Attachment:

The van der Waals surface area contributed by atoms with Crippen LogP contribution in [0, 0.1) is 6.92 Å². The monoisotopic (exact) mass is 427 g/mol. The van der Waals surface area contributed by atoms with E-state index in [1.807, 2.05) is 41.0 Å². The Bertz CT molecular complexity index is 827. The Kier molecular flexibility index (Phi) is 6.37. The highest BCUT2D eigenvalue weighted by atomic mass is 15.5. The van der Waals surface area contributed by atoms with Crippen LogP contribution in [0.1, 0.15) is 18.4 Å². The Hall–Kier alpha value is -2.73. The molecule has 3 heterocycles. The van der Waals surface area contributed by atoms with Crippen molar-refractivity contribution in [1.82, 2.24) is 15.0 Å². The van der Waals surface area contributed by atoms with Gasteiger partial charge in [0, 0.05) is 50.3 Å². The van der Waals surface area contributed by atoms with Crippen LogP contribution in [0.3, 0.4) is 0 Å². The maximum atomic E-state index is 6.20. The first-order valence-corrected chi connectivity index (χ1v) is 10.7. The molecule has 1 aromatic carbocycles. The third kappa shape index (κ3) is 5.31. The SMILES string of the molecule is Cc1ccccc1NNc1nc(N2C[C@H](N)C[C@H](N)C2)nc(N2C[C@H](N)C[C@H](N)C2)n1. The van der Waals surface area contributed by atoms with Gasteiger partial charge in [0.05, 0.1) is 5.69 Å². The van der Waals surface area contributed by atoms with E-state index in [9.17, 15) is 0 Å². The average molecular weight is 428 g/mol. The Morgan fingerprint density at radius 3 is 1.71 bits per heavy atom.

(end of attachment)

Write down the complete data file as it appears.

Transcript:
The van der Waals surface area contributed by atoms with Crippen LogP contribution in [0, 0.1) is 6.92 Å². The monoisotopic (exact) mass is 427 g/mol. The van der Waals surface area contributed by atoms with E-state index in [1.807, 2.05) is 41.0 Å². The Bertz CT molecular complexity index is 827. The Kier molecular flexibility index (Phi) is 6.37. The highest BCUT2D eigenvalue weighted by atomic mass is 15.5. The van der Waals surface area contributed by atoms with Crippen LogP contribution in [0.1, 0.15) is 18.4 Å². The Hall–Kier alpha value is -2.73. The molecule has 3 heterocycles. The van der Waals surface area contributed by atoms with Crippen molar-refractivity contribution in [1.82, 2.24) is 15.0 Å². The van der Waals surface area contributed by atoms with Gasteiger partial charge in [0, 0.05) is 50.3 Å². The van der Waals surface area contributed by atoms with Crippen LogP contribution in [0.3, 0.4) is 0 Å². The maximum atomic E-state index is 6.20. The first-order valence-corrected chi connectivity index (χ1v) is 10.7. The molecule has 1 aromatic carbocycles. The third kappa shape index (κ3) is 5.31. The SMILES string of the molecule is Cc1ccccc1NNc1nc(N2C[C@H](N)C[C@H](N)C2)nc(N2C[C@H](N)C[C@H](N)C2)n1. The van der Waals surface area contributed by atoms with Gasteiger partial charge in [0.05, 0.1) is 5.69 Å². The van der Waals surface area contributed by atoms with E-state index in [9.17, 15) is 0 Å². The average molecular weight is 428 g/mol. The Morgan fingerprint density at radius 3 is 1.71 bits per heavy atom.